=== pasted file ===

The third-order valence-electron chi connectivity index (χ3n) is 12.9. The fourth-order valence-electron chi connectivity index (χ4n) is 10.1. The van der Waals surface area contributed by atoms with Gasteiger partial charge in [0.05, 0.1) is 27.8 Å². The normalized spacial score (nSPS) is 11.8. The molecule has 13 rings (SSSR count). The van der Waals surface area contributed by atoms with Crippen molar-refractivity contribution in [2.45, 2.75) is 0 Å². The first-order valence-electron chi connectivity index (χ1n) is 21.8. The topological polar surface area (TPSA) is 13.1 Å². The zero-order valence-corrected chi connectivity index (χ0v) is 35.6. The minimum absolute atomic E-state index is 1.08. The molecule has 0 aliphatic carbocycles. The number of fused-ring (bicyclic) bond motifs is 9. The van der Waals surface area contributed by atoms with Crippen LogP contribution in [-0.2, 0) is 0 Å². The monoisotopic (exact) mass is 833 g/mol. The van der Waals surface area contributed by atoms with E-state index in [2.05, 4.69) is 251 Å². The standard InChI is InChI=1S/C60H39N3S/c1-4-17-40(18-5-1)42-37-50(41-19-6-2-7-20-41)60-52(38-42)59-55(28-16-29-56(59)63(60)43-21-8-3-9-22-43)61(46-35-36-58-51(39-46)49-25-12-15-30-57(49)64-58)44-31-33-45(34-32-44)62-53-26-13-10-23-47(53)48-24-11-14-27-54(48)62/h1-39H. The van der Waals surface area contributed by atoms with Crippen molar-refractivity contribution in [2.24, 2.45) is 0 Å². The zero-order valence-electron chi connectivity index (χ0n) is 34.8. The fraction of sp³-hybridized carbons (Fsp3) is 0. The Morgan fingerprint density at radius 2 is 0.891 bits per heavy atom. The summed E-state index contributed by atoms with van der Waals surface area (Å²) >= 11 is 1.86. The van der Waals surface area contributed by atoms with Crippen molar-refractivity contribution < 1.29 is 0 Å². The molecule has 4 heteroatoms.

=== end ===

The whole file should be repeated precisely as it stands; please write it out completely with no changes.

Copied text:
The third-order valence-electron chi connectivity index (χ3n) is 12.9. The fourth-order valence-electron chi connectivity index (χ4n) is 10.1. The van der Waals surface area contributed by atoms with Gasteiger partial charge in [0.05, 0.1) is 27.8 Å². The normalized spacial score (nSPS) is 11.8. The molecule has 13 rings (SSSR count). The van der Waals surface area contributed by atoms with Crippen molar-refractivity contribution in [2.45, 2.75) is 0 Å². The first-order valence-electron chi connectivity index (χ1n) is 21.8. The topological polar surface area (TPSA) is 13.1 Å². The zero-order valence-corrected chi connectivity index (χ0v) is 35.6. The minimum absolute atomic E-state index is 1.08. The molecule has 0 aliphatic carbocycles. The number of fused-ring (bicyclic) bond motifs is 9. The van der Waals surface area contributed by atoms with Crippen LogP contribution in [-0.2, 0) is 0 Å². The monoisotopic (exact) mass is 833 g/mol. The van der Waals surface area contributed by atoms with E-state index in [2.05, 4.69) is 251 Å². The standard InChI is InChI=1S/C60H39N3S/c1-4-17-40(18-5-1)42-37-50(41-19-6-2-7-20-41)60-52(38-42)59-55(28-16-29-56(59)63(60)43-21-8-3-9-22-43)61(46-35-36-58-51(39-46)49-25-12-15-30-57(49)64-58)44-31-33-45(34-32-44)62-53-26-13-10-23-47(53)48-24-11-14-27-54(48)62/h1-39H. The van der Waals surface area contributed by atoms with Crippen molar-refractivity contribution in [2.24, 2.45) is 0 Å². The zero-order valence-electron chi connectivity index (χ0n) is 34.8. The fraction of sp³-hybridized carbons (Fsp3) is 0. The Morgan fingerprint density at radius 2 is 0.891 bits per heavy atom. The summed E-state index contributed by atoms with van der Waals surface area (Å²) >= 11 is 1.86. The van der Waals surface area contributed by atoms with Crippen molar-refractivity contribution < 1.29 is 0 Å². The molecule has 4 heteroatoms.